Our case study well typifies idiopathic priapism. The disorder traditionally involves recurrent priapism episodes, which our patient experienced. A classic feature of the disorder is ischemia leading to penile pain, also manifest in our patient. In idiopathic priapism, recurrent, increasingly severe episodes may develop and evolve into a major priapism episode. Our patient, too, developed increasingly clinically urgent episodes. The cause of idiopathic priapism as implied is obscure, and individuals presenting with the disorder characteristically lack obvious medical condition associations. Likewise, our patient was outwardly healthy, and he had not required any sort of regular medical interventions. In exploring a possible association with sickle cell disease or trait, hematologic screening was carried out, which excluded these possibilities. Review of his health history revealed a prior diagnosis of G6PD deficiency. In light of this fact, we wondered whether G6PD deficiency could be implicated in the genesis of his priapism disorder.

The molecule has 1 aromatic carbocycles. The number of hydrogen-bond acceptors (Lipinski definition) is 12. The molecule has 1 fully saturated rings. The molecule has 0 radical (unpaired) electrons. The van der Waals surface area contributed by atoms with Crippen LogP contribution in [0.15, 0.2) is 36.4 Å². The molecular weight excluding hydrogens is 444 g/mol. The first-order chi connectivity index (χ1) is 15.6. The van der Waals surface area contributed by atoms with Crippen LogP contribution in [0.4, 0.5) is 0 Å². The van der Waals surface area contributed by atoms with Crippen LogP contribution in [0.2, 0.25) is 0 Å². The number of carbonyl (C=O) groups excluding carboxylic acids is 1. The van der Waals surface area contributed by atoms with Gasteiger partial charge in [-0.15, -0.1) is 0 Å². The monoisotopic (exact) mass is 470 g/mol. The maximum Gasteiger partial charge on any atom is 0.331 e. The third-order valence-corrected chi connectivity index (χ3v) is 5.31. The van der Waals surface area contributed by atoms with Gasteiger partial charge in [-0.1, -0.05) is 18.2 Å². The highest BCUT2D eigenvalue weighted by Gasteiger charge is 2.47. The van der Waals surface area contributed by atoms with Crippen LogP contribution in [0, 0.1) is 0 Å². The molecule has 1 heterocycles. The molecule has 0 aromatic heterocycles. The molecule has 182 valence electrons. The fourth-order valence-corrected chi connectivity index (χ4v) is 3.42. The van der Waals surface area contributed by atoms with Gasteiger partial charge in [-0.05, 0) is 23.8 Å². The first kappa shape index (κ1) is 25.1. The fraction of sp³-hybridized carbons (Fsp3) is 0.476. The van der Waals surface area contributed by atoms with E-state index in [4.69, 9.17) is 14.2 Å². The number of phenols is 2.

G6PD deficiency is the most common of clinically significant enzyme defects, and estimates indicate that more than 400 million people worldwide are affected [4,5]. The genetic medical condition is seen primarily in African-American individuals in the United States, occurring in as much as 10% of males of this population. Clinical manifestations of the condition are associated with hemolytic anemia, which in severe form actually has a low incidence. Hemolysis resulting from G6PD deficiency is an acute, temporary intravascular event usually precipitated by infection or exposure to an oxidant drug (e.g., sulfonamides, nitrofurantoin, and primaquine). Beyond these acute contexts, G6PD deficiency adversely impacts vascular biologic health with likely long-term effects. The condition has recently been described to contribute to the pathophysiology of cardiovascular diseases and diabetes mellitus [7,8]. Having a key role in glucose metabolism, G6PD catalyzes the oxidation of glucose-6-phosphate while reducing nicotinamide-adenine-dinucleotide phosphate to NADPH. NADPH is required for the detoxification of free radicals and peroxidases within cells, and in erythrocytes, G6PD is particularly essential for their protection from oxidative stress. G6PD deficiency thus implies weakened antioxidant defenses, alterations in cellular redox homeostasis, and consequently nitric oxide (NO) depletion and endothelial cell injury in biologic tissues. Additionally, because the cellular generation of NADPH is lacking in this condition, the function of NO, which requires NADPH as a cofactor in its synthesis, is fundamentally reduced.